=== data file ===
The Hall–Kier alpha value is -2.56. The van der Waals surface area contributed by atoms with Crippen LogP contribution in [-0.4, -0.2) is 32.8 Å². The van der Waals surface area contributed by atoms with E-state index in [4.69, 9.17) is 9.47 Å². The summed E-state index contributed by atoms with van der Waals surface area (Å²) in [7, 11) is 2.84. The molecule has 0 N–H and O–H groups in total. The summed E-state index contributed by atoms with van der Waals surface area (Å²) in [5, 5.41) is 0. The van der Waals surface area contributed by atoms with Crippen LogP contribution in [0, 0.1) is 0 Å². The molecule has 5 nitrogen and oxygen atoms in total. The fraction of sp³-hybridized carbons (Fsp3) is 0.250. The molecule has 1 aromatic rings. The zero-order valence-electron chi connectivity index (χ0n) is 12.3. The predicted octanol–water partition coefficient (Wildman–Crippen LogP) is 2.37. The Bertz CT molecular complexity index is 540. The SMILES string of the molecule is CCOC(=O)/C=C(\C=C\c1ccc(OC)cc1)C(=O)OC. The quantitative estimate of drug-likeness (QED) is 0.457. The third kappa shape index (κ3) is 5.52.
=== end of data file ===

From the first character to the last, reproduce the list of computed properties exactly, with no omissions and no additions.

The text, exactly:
The Hall–Kier alpha value is -2.56. The van der Waals surface area contributed by atoms with Crippen LogP contribution in [-0.4, -0.2) is 32.8 Å². The van der Waals surface area contributed by atoms with E-state index in [4.69, 9.17) is 9.47 Å². The summed E-state index contributed by atoms with van der Waals surface area (Å²) in [7, 11) is 2.84. The molecule has 0 N–H and O–H groups in total. The summed E-state index contributed by atoms with van der Waals surface area (Å²) in [5, 5.41) is 0. The van der Waals surface area contributed by atoms with Crippen LogP contribution in [0, 0.1) is 0 Å². The molecule has 5 nitrogen and oxygen atoms in total. The fraction of sp³-hybridized carbons (Fsp3) is 0.250. The molecule has 1 aromatic rings. The zero-order valence-electron chi connectivity index (χ0n) is 12.3. The predicted octanol–water partition coefficient (Wildman–Crippen LogP) is 2.37. The Bertz CT molecular complexity index is 540. The SMILES string of the molecule is CCOC(=O)/C=C(\C=C\c1ccc(OC)cc1)C(=O)OC. The quantitative estimate of drug-likeness (QED) is 0.457. The third kappa shape index (κ3) is 5.52.